Exploring cross-national public support for the use of enhanced weathering as a land-based carbon dioxide removal strategy
Elspeth Spence, Emily Cox & Nick Pidgeon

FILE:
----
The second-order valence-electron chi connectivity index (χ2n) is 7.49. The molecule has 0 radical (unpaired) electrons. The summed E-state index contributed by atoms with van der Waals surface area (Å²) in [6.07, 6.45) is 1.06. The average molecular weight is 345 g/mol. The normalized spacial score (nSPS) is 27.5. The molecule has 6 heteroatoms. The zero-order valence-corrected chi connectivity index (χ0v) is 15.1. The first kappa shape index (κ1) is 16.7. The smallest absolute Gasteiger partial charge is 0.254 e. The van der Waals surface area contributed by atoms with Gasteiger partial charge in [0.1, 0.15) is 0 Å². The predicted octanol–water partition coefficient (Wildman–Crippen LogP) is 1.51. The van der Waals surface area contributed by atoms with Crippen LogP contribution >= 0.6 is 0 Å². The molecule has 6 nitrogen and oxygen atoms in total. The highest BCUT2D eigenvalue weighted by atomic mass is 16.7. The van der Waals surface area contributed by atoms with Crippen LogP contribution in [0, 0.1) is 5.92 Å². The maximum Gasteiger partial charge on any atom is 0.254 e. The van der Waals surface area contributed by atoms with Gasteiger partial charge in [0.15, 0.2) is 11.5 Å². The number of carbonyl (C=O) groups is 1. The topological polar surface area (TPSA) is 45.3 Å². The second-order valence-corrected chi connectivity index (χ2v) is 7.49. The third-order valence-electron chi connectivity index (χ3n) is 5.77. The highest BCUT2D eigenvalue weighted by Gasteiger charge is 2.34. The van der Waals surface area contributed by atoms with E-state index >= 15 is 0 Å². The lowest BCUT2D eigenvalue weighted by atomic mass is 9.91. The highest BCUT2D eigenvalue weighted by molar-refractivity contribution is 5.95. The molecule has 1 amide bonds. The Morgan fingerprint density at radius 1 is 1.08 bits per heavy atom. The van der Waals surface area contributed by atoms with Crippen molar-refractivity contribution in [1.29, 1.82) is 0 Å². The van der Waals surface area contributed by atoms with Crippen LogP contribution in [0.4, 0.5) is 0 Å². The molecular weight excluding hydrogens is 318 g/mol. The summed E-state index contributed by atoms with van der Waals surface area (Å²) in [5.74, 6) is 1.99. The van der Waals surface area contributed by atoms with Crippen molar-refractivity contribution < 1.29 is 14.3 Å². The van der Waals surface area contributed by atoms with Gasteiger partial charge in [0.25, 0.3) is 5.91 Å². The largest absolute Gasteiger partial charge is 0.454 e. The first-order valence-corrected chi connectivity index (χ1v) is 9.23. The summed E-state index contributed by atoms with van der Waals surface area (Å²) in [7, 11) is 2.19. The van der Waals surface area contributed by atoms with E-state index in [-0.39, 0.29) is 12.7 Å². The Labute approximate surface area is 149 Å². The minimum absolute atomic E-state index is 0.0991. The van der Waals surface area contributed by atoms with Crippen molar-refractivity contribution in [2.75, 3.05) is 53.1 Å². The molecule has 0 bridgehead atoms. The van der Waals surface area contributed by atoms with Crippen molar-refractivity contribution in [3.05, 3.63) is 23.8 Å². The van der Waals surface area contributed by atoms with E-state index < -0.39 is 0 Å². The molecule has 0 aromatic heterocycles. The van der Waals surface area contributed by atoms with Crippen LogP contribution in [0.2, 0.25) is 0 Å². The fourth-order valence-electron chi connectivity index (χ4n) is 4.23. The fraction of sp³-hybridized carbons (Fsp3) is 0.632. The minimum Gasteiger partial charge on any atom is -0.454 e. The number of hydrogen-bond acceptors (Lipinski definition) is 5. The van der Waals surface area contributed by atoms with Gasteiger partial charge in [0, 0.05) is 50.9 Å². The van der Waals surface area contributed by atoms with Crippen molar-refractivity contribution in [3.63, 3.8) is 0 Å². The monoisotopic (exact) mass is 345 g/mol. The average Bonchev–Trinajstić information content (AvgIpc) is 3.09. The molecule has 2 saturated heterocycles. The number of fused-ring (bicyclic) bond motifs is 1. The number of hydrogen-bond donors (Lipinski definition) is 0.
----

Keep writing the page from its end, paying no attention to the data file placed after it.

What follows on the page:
This study explores how public attitudes across three countries influence support towards terrestrial enhanced weathering, whereby silicate minerals are applied to agricultural land to remove carbon dioxide from the atmosphere. An online survey was administered in Australia (N = 1000), the UK (N = 1000), and the USA (N = 1026) where there are ongoing field trials of this technique. Findings are similar across all three countries with many participants unfamiliar with enhanced weathering and unsure about supporting the use of enhanced weathering. Results show that positive affect is the main predictor for support of this technique, along with perceived benefits and level of concern about climate change. Open-ended questions asking why respondents would or would not support the use of enhanced weathering elicit mainly affective concepts, with enhanced weathering seen by individual respondents as either something mainly positive or mainly negative, with others saying it sounds risky and/or would have impacts on the environment. The way in which enhanced weathering is communicated is likely to influence support of the use of this strategy so must be undertaken carefully. Overall, our findings show that it is imperative to continue to engage the public, thereby allowing their views to be incorporated as enhanced weathering technology develops over time.